Green Plains reports first quarter loss, expects improvement

By Ann Bailey | May 03, 2016

Green Plains reported losses of $24 million in the first quarter of 2016.  That amount exceeds the loss of $3.3 million the same quarter a year ago by nearly $21 million.

While first quarter 2016 revenue of $749.2 million was $11.2 million higher than first quarter 2015 revenue, cost and expenses during the first three months of 2016 also were higher than during the same period in 2015.  The cost and expenses were $771.8 million for the first quarter of 2016, compared with $734.3 million for the first quarter of 2015, Green Plains reported.

Continuing weak margins provided Green Plains with little opportunity to generate a profit during the first three months of 2016, said Todd Becker, Green Plains president and CEO. The company focused on maintaining strong liquidity position to remain well-positioned during the cyclical downturn and for future growth activities within its supply chain, he said.

Green Plains produced 247 million gallons of ethanol during the first quarter of 2016, 14.5 million more than the 232.5 million gallons the company produced during the same period a year ago. The consolidated crush period during the first quarter of this year was $500,000 or 0 cents per gallon, a decline from $14.9 million or 6 cents per gallon the first quarter of 2015.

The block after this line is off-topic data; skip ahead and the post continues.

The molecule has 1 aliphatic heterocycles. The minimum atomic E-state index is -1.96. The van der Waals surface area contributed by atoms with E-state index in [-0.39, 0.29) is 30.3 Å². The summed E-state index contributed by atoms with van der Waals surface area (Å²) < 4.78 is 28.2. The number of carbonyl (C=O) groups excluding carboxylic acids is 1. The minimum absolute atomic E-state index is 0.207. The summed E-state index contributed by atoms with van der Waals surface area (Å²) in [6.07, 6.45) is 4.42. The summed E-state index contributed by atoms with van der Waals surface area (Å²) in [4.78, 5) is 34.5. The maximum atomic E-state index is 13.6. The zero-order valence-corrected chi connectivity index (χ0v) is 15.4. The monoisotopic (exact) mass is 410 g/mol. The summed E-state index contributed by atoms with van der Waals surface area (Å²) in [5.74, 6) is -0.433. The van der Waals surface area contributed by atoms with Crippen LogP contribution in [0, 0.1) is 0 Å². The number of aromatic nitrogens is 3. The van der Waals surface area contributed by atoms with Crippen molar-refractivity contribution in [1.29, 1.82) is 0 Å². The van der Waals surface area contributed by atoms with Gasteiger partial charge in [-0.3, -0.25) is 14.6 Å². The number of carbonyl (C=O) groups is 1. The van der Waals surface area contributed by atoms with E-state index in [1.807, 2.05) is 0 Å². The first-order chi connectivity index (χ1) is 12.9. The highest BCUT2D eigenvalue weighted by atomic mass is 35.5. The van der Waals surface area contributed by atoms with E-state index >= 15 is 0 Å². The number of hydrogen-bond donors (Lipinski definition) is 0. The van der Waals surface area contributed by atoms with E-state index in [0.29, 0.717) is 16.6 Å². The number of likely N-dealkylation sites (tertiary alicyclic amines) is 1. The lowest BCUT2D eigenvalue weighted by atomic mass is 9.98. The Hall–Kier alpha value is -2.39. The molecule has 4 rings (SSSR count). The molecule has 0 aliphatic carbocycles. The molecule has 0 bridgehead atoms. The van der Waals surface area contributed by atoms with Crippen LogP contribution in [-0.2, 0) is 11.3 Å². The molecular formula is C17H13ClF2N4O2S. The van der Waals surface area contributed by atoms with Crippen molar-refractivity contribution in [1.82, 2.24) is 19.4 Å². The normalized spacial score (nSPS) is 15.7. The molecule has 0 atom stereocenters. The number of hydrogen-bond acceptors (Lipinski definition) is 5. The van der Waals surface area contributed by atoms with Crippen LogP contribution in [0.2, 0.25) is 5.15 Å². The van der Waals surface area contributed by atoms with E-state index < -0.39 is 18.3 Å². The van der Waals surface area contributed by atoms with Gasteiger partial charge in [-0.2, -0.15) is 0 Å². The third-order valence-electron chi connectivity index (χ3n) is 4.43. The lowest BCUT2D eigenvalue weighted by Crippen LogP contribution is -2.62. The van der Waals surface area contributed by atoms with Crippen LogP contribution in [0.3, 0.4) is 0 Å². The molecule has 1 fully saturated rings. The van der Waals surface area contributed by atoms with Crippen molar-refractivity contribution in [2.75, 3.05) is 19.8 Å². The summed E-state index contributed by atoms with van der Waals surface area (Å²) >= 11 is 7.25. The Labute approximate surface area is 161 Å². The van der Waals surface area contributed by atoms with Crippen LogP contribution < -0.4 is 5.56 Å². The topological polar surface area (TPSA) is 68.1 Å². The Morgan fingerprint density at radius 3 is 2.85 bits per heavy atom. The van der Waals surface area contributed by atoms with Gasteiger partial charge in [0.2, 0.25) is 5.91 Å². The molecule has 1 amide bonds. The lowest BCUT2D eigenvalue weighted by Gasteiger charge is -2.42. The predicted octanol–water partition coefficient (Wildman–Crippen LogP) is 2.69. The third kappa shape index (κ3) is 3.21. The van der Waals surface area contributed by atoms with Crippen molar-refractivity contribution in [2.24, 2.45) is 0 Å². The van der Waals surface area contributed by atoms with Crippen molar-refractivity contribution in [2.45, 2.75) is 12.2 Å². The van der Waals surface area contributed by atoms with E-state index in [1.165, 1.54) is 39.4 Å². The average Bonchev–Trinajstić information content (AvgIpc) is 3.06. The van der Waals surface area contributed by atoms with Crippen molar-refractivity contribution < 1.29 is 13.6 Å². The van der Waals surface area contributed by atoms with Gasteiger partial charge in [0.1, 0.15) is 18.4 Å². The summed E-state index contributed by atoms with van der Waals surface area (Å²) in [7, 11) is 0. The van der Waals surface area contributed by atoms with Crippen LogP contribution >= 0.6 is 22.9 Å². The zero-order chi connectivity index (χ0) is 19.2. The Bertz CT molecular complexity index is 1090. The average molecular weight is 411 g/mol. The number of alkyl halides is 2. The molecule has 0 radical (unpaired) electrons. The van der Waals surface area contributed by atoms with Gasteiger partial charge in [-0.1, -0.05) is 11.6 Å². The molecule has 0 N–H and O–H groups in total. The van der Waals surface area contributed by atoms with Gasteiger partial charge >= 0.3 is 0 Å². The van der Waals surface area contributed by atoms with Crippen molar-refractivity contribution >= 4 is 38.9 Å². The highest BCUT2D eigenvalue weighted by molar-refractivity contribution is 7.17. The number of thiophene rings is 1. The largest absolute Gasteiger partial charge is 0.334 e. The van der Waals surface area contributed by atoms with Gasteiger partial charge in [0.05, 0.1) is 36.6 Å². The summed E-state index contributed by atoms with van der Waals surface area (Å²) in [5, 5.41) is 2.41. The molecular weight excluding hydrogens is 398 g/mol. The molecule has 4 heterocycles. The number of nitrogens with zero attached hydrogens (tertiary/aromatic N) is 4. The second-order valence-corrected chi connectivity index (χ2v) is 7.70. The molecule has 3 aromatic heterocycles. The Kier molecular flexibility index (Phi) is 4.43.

“The forward ethanol margin has improved since the beginning of the second quarter and we have hedged a portion of our future production,” Becker said. “We believe the ongoing growth in global and domestic ethanol blending will continue to drive better market fundamentals for the industry and are optimistic the margin environment will improve during the second quarter of 2016.”

Green Plains officials said during a conference call to investors that they expect that the supply-demand equation will be more in balance as this year progresses. The industry overproduced during the first three months of 2016, but in the last few weeks, demand has begun to catch up to supply, the officials noted.

Meanwhile, Green Plains expects exports to remain strong and domestic demand to improve, the officials said. Another reason the economic outlook for the remainder of 2016 is positive is that ethanol is once again trading at a discount to gasoline and that makes it more cost-effective for refiners to blend their product with ethanol.